The reason for that is, there's really no good reason to live in downtown Jacksonville. It sucks. I say that as someone who's downtown often, in San Marco often and in Riverside often. Those latter two areas of town are awesome. They're also pretty much separated by the river and right next to the region where the Shipyards would be. Looking at the proposed plan for the Shipyards, they would completely change that.
There was no reason to go to J. Turner Butler and Gate Parkway 10 years ago, outside of your drive to work are cutting your way to the beaches. Then the St. John's Town Center was built and it's a booming commerce center with stores, restaurants, bars and residential areas continuously cropping up in the direct area. It's also not finished and about to begin another phase. They gave people a reason to flock to that region, and by all accounts it appears to be a raging success.
The same thing can and should happen downtown. There is always a project to "revitalize downtown Jacksonville" but it always sputters and fails. There are some nice pockets in downtown with a lot of potential to be awesome (Laura St. trio, Hemming Plaza, parts of Springfield etc.), but there hasn't been a true effort to get people back to downtown. Something like the Shipyards is a step in this direction. There's not just residential in the proposal, but there are things to do. There will be a reason to not only live downtown, but to frequently go downtown. There will be things to do after sporting events, in walking distance. There will be places to shop and things to do for people in Arlington in the JU region. It opens downtown up for more business to want to relocate and be near what's going on.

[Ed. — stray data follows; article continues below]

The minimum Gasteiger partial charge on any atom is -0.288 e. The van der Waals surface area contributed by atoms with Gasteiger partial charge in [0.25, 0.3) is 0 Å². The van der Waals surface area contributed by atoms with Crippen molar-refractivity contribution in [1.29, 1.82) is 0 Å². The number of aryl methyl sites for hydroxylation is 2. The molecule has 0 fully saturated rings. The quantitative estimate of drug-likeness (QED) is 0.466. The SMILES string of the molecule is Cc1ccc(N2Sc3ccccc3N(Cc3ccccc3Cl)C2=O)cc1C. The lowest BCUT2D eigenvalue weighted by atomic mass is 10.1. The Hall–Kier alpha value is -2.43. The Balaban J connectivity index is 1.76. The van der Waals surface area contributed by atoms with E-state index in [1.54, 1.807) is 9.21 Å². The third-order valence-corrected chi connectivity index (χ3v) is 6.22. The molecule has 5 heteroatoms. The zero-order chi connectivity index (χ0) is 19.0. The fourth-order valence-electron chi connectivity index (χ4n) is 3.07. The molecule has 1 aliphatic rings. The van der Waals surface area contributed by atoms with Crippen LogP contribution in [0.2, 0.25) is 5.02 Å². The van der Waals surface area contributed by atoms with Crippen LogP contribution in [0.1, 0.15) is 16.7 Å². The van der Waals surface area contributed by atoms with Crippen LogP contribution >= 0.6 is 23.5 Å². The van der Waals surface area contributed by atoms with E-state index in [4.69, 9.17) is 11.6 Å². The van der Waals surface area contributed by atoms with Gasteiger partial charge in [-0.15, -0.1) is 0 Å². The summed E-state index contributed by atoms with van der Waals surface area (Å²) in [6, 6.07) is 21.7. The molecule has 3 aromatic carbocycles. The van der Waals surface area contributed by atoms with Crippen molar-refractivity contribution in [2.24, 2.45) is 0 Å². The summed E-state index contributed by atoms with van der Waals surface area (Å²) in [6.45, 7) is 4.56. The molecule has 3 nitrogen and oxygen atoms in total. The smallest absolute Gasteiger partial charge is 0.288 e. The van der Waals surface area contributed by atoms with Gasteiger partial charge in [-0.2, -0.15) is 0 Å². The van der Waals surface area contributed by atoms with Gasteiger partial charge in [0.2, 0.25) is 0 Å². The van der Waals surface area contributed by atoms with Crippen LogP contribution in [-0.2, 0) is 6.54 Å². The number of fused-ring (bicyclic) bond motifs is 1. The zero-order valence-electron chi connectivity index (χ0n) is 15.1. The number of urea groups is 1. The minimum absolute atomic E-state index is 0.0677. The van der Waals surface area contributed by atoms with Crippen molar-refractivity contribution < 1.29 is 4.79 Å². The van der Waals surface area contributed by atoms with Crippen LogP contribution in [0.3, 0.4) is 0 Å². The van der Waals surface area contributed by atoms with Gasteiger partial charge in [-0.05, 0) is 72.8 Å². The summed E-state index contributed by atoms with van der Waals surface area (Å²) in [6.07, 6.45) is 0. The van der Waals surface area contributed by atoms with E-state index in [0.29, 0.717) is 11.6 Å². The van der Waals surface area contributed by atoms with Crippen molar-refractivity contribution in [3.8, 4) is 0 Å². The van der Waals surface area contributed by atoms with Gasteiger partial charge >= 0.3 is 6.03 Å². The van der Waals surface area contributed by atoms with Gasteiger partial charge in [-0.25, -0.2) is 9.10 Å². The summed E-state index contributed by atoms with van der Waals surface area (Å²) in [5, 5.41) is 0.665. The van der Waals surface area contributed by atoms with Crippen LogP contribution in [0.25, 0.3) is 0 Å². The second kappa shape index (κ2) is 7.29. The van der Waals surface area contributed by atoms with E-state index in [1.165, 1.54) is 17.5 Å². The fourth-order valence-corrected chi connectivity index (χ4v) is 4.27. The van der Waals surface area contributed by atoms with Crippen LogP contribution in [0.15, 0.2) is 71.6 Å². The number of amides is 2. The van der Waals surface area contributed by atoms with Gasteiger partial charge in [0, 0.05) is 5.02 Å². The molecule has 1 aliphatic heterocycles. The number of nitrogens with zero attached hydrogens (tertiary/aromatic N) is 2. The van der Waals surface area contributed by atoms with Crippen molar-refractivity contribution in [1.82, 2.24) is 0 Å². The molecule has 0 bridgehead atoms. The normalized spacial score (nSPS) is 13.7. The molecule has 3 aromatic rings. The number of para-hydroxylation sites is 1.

Khan hit the nail on the head as to why past attempts have failed.
"Because a piece at a time really doesn't work in this case," Khan said when asked why he decided to take on everything instead of piecing it out. "You've got to have a big vision which ties in all of the things that are missing. I refer to it as a ‘boulevard of broken dreams' and that's what the history has been here. When you come in you look at an abandoned building. It could be downtown Beirut, across from a prison with a lot of other things going on that don't present the city in its best light so if you go piece meal you're not going to accomplish it. I think this is an economic revival, I think this is a visual revival, it's also really revival for the Jaguars."
I'm not saying this will work, but I think it's one of the best plans we've seen for making downtown Jacksonville what it can be. I don't know the cost. I don't know how much Khan is planning on spending privately, I don't know how my tax dollars will be used for it. To be perfectly honest, I don't care. It's something that's needed to improve the overall viability and profitability of the city as a whole and that's something I'm comfortable with my tax dollars going towards, because in the long run it has a cascade effect on everything else. It connects the spots complex, it connects The Landing, it makes Bay Street the "thing" to do downtown, which in turn should allow people to continue to discover what is downtown.
Ultimately the Shipyards project is a big help to the Jaguars, as far as sustainability is concerned, but in the bigger picture it's a big help to the betterment of Jacksonville as a city. It's effect on the Jaguars is a secondary bonus. Khan has long since opined about the potential of Jacksonville to be a major city, since his days of doing business on Blount Island and it's a bit refreshing to see someone come with that kind of vision.
The practice field is also pretty rad.